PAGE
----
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'Bullitt' Mustang spent 40 years in garage — now it's going on tour

Phoebe Wall Howard, Detroit Free Press on

Published in Automotive News

"Those two cars spent a lot of time next to each other," Sean Kiernan said. "Nobody paid much attention to the Mustang."

He kept the pony car covered with old bed comforters and blankets. If anyone asked, the family said it was a Camaro. They didn't intend to keep a secret, really. Sean and his father had hoped to refurbish the car together. But Parkinson's disease took the life of the former insurance executive. And Robbie Kiernan knew that after her husband died, Sean wanted to do something special.

He approached Ford Motor Co. with the idea for a unique unveiling. And then Sean reached out to classic car experts, who helped document the origin of the vehicle and create a paper trail.

"When Sean first contacted me about a year ago, he had already started mapping out how he wanted to reveal the car," Hagerty said. "He was new to this world of unique, very rare special cars. This car was in original condition. We needed to get this absolutely validated that this is the car, so no one can take the car from you. The car world does strange things. People claim they have a different car or maybe there were three 'Bullitt' movie cars and not two."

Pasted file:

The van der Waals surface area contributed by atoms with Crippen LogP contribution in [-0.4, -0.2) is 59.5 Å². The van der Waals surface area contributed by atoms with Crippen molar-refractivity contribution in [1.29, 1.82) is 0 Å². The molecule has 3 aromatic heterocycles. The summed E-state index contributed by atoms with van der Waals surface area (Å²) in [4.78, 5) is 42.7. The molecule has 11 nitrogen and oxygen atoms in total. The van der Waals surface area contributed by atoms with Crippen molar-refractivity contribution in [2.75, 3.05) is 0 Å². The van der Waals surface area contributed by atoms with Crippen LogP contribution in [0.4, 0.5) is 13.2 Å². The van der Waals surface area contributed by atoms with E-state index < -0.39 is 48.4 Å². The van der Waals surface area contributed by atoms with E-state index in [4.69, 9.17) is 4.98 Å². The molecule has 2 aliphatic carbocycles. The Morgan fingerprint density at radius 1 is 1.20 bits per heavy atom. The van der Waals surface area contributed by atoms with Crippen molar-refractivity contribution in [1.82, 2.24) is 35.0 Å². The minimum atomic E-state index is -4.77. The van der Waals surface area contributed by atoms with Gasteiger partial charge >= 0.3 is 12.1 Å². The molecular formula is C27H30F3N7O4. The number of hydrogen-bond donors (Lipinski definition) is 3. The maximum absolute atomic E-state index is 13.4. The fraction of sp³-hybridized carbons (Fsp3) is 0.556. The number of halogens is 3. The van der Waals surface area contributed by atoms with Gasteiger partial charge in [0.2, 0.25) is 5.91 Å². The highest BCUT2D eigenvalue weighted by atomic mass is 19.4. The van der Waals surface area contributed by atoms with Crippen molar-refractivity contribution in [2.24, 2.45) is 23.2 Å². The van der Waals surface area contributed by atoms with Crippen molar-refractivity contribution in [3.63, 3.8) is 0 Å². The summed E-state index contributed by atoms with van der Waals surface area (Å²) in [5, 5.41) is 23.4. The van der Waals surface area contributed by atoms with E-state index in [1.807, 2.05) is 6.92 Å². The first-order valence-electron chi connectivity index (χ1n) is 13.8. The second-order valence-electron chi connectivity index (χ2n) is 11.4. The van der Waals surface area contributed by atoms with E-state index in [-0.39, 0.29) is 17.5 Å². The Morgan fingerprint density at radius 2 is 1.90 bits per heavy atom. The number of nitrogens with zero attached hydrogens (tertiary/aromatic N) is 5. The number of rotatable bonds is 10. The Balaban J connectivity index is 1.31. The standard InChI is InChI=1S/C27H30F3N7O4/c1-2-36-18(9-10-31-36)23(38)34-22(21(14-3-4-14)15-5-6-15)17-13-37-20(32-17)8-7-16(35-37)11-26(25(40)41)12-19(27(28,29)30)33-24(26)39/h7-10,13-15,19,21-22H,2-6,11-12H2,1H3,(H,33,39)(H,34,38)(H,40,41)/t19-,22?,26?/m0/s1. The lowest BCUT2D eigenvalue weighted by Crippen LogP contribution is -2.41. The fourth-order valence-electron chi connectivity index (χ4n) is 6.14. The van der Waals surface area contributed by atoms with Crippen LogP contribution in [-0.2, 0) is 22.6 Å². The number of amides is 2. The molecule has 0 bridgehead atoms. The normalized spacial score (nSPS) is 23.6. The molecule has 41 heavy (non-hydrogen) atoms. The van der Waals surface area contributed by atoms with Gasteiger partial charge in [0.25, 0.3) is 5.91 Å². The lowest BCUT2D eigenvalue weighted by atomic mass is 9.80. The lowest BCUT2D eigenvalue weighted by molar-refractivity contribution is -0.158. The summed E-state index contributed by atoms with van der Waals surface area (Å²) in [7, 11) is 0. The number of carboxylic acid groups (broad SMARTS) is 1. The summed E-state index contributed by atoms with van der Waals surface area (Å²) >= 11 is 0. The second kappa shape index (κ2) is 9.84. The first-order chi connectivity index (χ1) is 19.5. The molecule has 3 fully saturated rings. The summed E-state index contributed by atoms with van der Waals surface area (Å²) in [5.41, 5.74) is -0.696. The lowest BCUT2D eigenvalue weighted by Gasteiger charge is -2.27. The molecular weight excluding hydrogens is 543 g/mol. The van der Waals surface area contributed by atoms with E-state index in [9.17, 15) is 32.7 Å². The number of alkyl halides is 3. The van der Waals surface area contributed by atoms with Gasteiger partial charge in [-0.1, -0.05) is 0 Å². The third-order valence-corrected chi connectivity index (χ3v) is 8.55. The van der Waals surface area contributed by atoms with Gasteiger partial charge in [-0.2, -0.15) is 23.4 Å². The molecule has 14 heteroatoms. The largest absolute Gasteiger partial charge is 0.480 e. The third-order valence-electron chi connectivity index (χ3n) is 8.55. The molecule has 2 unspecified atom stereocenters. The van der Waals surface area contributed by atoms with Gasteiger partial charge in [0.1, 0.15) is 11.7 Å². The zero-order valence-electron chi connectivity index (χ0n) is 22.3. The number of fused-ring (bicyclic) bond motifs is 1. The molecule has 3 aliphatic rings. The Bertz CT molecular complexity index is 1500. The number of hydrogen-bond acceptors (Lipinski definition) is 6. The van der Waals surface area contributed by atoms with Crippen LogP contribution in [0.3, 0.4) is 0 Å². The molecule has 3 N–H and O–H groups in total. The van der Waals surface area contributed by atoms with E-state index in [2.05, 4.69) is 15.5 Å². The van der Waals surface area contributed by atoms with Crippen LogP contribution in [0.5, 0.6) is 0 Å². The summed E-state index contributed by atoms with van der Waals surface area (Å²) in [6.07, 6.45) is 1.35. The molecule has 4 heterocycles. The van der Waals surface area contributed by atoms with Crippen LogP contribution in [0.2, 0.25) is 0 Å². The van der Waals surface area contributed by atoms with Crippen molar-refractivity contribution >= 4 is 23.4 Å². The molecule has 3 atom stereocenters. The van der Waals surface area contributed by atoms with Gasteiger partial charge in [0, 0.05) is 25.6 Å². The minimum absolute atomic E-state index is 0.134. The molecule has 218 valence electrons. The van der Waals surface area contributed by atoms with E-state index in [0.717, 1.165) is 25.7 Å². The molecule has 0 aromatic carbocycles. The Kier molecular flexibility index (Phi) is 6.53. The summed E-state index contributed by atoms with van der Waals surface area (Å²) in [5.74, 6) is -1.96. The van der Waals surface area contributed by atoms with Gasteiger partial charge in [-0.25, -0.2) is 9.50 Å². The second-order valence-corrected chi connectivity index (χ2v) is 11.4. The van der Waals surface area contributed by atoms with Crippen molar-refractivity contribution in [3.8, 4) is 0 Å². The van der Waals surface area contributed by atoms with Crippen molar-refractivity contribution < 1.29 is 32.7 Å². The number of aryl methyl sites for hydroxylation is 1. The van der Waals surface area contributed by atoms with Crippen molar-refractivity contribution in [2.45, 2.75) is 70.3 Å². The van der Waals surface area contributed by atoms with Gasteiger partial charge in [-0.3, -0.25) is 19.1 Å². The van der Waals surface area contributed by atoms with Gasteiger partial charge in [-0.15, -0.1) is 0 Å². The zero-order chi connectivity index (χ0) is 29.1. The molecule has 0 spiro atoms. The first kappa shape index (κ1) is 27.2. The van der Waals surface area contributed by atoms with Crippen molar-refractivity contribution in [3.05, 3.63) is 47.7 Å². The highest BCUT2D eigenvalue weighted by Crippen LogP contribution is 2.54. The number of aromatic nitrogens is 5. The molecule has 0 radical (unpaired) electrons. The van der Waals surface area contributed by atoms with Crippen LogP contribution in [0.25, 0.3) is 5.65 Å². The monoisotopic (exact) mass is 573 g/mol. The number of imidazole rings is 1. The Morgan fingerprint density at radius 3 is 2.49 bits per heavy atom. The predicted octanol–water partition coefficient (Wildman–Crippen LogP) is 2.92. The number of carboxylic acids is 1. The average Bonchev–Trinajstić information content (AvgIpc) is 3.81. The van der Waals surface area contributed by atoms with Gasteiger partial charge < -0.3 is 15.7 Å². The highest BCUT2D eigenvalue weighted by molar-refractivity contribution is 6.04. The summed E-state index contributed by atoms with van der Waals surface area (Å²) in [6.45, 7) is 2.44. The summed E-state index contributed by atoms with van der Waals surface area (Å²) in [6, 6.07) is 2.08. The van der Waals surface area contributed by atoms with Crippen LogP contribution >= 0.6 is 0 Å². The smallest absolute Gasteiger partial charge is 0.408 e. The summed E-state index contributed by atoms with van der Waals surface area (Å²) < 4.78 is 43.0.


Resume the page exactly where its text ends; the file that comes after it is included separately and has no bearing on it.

Hagerty, who is based in Traverse City, helped Kiernan document everything through historical automotive records and processes to protect the father of two who simply wanted to hold on to his dad's beloved car.

At issue, too, were potential conflicts; Warner Bros. owns the rights to the film, McQueen's estate manages his interests, Ford builds new cars and created a limited-edition 2019 Mustang Bullitt.

"We wanted to make sure interests were aligned," Hagerty said. "We have over 900 employees and we're dedicated to preservation. This car was not brought out just to go to auction. This is true love for the car."

Ford Motor Co. trucked the '68 Mustang to Detroit in a trailer "by itself, looking very lonely," Kiernan said. "I met Bill Ford and CEO Jim Hackett. They were awesome."

The company has paid for incidentals associated with the trip, including a hotel room in Dearborn, meals and a tuxedo for the auto show's formal charity ball.

'We did this for Dad'

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